Canadian Countryman

Greetings from the Atlantic coast of Canada! Halifax, Nova Scotia specifically, not far from a famous landmark known as Peggy’s Cove.


Here resides a very unique-to-this-side-of-the-ocean A60 Cambridge Countryman. A 1962 edition that is truly a ‘survivor’.


By way of introduction, I am Terry Williams, a confirmed British car fanatic, as witnessed by my 1970 MGB GT which I’ve owned for some 33 years, a 1968 MGB roadster which I restored back in the late 80s/early 90s – and now, this wonderful Austin.


I wasn’t actually looking for a mid-60s British station wagon (North American for Estate), I‘d actually been restoring a ’77 MG Midget, of which I had grandiose plans of presenting to my son to drive to university later that year. That dream bubble popped when the car failed its safety inspection (MOT) by many thousands of dollars (pounds). So it was banished to a corner of my garage with an uncertain future.


In the autumn of 2000, I happened across a photo ad of the Austin, and was intrigued, as I had never seen one before. I called the number listed and engaged the owner in a brief description of the car and arranged to see it the following weekend. In passing as our conversation closed, I mentioned something witty to the effect of, “I hope I don’t like the car too much, I have no idea where I’d put it, as my garage is full of 2 MGBs and a Midget.”


“A MIDGET!!??” came the reply. “Would you be interested in a trade?”


Y’know, every once and awhile, time actually stands still – as it did for this moment. I pondered the sweet possibility of the possession, and in as calm a voice as I could muster, uttered:.


“Uh, yeah….”


So, being a forthright individual, I went on to explain the status of the little MG, the total of the file folder of accumulated receipts and work performed over two years. Conversely, he was also quite candid in his history and description of the Austin’s status. To both of us, it was an intriguing opportunity. Kismet, as my wife described it.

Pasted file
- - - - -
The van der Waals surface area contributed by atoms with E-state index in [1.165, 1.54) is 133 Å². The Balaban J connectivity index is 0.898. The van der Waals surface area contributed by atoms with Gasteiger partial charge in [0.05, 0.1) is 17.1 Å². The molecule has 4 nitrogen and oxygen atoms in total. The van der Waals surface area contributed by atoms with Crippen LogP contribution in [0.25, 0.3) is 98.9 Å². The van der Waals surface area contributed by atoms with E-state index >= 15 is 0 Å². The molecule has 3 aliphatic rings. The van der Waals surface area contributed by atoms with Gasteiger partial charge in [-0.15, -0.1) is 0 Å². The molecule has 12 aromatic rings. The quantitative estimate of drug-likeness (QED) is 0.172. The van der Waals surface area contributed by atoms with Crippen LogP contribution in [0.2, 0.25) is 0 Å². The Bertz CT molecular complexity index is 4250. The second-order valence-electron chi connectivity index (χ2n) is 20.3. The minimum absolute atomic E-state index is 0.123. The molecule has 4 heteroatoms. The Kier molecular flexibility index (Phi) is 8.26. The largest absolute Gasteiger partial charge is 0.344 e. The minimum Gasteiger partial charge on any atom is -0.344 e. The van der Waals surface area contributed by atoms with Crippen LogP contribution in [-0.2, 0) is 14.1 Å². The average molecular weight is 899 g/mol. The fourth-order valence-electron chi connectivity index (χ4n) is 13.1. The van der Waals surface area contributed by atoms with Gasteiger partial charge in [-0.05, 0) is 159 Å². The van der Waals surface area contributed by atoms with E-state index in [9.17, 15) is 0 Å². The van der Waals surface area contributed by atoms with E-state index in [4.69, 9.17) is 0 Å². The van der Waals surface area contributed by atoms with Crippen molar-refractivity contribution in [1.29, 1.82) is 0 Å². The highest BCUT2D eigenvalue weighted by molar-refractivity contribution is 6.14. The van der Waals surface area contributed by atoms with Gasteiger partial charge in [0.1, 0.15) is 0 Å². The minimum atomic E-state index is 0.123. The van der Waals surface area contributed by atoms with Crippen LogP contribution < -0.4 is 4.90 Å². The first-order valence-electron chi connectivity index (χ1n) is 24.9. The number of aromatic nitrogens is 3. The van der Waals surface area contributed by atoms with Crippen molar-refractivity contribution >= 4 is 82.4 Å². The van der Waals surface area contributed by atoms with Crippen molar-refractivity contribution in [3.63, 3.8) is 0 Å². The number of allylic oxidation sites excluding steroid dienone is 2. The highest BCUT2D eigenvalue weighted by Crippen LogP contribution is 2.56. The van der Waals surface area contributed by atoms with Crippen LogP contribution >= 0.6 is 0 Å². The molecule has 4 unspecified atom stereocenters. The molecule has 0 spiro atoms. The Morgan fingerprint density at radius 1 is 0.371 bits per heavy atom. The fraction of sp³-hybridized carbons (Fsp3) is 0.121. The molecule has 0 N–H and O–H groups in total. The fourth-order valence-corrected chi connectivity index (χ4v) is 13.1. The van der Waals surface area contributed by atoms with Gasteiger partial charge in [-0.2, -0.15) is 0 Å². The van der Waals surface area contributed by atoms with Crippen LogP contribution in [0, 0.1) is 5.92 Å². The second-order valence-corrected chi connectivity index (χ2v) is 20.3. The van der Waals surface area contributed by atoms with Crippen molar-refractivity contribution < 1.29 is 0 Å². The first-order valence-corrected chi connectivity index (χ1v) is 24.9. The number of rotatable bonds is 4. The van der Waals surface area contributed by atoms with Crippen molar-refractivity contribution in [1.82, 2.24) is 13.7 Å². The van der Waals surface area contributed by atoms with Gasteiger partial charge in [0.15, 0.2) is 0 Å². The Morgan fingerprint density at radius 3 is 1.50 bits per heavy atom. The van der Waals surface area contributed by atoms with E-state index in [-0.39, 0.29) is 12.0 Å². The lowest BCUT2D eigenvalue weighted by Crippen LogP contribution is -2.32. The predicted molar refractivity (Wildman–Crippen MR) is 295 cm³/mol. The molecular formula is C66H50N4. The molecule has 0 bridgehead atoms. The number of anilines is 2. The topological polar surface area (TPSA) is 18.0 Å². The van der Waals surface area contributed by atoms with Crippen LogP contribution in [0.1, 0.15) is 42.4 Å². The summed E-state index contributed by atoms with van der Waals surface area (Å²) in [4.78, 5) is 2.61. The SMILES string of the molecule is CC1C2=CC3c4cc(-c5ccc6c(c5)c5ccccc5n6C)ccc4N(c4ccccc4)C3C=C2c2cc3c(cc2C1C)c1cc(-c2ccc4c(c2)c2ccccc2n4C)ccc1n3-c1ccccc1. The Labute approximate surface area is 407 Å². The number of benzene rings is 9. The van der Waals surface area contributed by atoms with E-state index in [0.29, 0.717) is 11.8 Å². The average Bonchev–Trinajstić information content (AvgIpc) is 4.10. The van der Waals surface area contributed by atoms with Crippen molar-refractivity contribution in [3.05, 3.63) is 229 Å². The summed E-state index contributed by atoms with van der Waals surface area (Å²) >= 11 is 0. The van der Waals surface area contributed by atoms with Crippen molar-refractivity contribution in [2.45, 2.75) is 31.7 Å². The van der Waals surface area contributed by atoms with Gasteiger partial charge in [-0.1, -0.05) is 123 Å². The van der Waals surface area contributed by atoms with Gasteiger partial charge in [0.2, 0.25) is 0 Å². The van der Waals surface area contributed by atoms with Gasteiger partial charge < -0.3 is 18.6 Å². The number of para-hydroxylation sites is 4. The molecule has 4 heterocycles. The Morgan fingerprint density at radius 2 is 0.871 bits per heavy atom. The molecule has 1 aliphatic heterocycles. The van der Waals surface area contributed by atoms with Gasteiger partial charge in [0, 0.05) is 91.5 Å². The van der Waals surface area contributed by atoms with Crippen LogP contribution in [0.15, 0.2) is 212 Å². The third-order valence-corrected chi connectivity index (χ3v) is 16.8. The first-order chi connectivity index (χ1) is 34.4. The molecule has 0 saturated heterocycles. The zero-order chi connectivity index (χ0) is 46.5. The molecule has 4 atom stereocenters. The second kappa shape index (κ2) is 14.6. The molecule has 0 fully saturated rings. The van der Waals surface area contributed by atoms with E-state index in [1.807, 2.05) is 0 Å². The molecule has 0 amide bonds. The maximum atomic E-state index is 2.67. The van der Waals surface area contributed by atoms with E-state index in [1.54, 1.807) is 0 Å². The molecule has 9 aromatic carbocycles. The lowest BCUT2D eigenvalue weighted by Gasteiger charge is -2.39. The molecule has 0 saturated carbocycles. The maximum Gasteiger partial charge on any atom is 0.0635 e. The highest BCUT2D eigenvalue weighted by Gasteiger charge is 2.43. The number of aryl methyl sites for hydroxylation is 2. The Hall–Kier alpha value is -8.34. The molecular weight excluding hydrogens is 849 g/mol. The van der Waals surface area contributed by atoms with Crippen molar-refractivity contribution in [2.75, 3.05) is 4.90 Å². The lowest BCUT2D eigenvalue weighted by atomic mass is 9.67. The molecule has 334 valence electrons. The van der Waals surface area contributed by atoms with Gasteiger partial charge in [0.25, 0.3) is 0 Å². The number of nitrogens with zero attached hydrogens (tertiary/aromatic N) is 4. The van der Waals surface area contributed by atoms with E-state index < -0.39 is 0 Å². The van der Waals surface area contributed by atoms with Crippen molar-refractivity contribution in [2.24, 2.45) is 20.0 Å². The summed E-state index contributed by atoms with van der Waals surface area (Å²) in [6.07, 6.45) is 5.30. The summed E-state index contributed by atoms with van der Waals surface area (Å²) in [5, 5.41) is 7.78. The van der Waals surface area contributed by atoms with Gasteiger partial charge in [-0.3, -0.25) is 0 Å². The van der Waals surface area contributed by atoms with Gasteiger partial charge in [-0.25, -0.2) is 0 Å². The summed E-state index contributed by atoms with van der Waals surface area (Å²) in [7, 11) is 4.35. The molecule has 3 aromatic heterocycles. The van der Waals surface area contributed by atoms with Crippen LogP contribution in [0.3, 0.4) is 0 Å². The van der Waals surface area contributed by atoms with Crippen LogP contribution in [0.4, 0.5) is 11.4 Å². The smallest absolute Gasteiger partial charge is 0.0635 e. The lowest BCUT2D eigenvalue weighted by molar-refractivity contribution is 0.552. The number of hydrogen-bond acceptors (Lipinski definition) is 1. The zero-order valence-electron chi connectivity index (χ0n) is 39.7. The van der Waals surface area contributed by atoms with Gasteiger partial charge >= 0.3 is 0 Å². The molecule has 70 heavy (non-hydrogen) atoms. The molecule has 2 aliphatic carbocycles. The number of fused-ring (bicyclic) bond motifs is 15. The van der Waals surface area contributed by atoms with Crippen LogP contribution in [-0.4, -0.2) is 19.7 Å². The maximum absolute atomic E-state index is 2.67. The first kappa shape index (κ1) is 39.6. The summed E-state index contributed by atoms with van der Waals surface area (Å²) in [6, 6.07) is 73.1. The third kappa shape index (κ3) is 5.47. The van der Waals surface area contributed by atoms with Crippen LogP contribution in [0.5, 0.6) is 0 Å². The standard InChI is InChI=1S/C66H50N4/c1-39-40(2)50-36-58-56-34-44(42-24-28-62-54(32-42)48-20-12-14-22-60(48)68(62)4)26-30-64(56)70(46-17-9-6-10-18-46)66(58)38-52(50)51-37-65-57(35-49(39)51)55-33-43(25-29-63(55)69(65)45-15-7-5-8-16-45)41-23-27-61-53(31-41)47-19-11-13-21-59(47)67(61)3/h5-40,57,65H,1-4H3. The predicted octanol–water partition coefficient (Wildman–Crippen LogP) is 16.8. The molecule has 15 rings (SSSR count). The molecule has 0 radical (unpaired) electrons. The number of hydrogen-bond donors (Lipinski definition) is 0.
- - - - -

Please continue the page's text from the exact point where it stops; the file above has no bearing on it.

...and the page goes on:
The following weekend provided a glorious late October drive down the south shore of Nova Scotia, to a small town known as Mahone Bay. There, we meet Austin and his story begins to unfold…..


Purchased new in 1962 by a retired gentleman in Fredericton, New Brunswick (a neighboring maritime province), the car was only used during the summer months. As the gent spent his winters in Florida in the US, the car was garage stored every winter from ’62 through to 1968. Upon returning from Florida that year, the owner discovered that the annual provincial registration fees had increased to a point he refused to pay. So, the car sat untouched, unused from early 1968, through to 1975. The car was sold to its second owner who appreciated the uniqueness, and used it as a summer toy for a number of years.


Eventually, the hydraulics & brakes needed work, and the owner having neither the knowledge nor time to attend to them, saw the car sit idle once again through to the early eighties. The third and current owner had purchased the car, intending to restore it, but once again, a lack of the necessary resources, time and money, and Austin languished thru to our meeting.


The overall condition of the car is what first caught my eye. Absolutely original and unmolested in every respect, every lens, gauge, piece of trim – all there, all just as it was when it left the factory almost 40 years earlier. A deal was struck, (even trade) and arrangements were made for the swap the very next weekend.


As the photos confirm, this is an extremely solid time-warp of a vehicle showing 79, 600 at ‘purchase’. I spent the winter of 2000/2001 tending to a complete brake system rebuild, plus the clutch hydraulics, new tires, motor mounts, carb rebuild, front shock replacement and sorting out a few electrical maladies. All the while, astonished at the originality and condition of the car.